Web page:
Tuesday, August 6, 2013

The Chocolate War (Chocolate War #1), by Robert Cormier

Barnes & Noble

Stunned by his mother's recent death and appalled by the way his father sleepwalks through life, Jerry Renault, a New England high school student, ponders the poster in his locker: Do I dare disturb the universe?

Part of his universe is Archie Costello, leader of a secret school society--the Virgils--and master of intimidation.  Archie himself is intimidated by a cool, ambitious teacher into having the Virgils spearhead the annual fund-raising event--a chocolate sale.  When Jerry refuses to be bullied into selling chocolates, he becomes a hero, but his defiance is a threat to Archie, the Virgils, and the school.  In the inevitable showdown, Archie's skill at intimidation turns Jerry from hero to outcast, to victim, leaving him alone and terribly vulnerable.

If I had read this book a few years ago, I would have scoffed at the idea of a group of kids excluding a single student.  But times have changed--or social media is allowing for more publicized accounts--and this book is highly relevant in today's culture.

Even though it's relevant, I didn't like it.  Teenagers who torment their fellow classmates.  Adults who turn a blind eye or encourage such actions.  Kids who don't stand up for their friends.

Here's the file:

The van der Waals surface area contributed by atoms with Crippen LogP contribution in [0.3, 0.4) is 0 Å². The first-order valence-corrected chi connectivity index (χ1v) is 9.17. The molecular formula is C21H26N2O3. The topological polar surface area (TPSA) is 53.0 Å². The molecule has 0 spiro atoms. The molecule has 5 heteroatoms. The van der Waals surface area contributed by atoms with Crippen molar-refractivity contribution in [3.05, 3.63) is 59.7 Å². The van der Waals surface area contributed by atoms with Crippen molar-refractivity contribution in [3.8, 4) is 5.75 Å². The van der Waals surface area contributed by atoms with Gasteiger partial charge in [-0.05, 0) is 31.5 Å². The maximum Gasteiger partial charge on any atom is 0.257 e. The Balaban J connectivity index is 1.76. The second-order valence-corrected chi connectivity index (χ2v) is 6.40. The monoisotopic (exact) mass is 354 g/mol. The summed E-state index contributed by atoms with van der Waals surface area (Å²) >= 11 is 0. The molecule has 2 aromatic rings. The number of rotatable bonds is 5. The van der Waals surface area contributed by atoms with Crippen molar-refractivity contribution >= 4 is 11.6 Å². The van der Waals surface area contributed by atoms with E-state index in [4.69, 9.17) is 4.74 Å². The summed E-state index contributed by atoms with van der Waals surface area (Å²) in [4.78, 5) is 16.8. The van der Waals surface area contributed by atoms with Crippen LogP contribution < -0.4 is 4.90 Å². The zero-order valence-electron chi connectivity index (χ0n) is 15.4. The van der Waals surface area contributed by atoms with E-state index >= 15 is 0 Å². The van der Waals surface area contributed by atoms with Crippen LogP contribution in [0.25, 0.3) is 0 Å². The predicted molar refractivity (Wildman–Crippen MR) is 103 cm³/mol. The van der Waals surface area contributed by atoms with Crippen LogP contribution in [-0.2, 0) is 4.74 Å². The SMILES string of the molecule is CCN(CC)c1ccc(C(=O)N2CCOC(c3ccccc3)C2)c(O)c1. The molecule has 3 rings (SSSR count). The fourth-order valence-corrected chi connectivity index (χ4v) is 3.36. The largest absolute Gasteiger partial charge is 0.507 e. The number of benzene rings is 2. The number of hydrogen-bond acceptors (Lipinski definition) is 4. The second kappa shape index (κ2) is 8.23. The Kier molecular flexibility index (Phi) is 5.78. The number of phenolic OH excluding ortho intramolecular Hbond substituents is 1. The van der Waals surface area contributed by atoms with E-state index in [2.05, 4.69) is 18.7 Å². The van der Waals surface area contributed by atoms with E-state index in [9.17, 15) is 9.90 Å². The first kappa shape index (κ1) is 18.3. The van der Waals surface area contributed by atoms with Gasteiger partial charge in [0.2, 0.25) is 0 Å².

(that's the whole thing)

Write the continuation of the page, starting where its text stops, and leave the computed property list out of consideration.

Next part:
Throughout the book, I expected a certain outcome, and I'm disappointed in the one that was delivered instead.  Not that it's the wrong ending, but it's not what I wanted; it left me feeling like there was something missing.  There is a sequel, and maybe that answers some of my niggling questions, but I have no desire to read the second book.


  1. Nice, quick little review. The paragraph outlining why you didn't like it shoves it right onto my "probably not" pile. I don't like when friends don't stick up for friends and adults pretend like they don't see what's happening right in front of them. I know it occurs, but I don't like it at all.

    Erin @ YA Book Crush

    1. I know, right? Just because it happens doesn't mean that I'm okay with it. And there are much better coming-of-age books out there.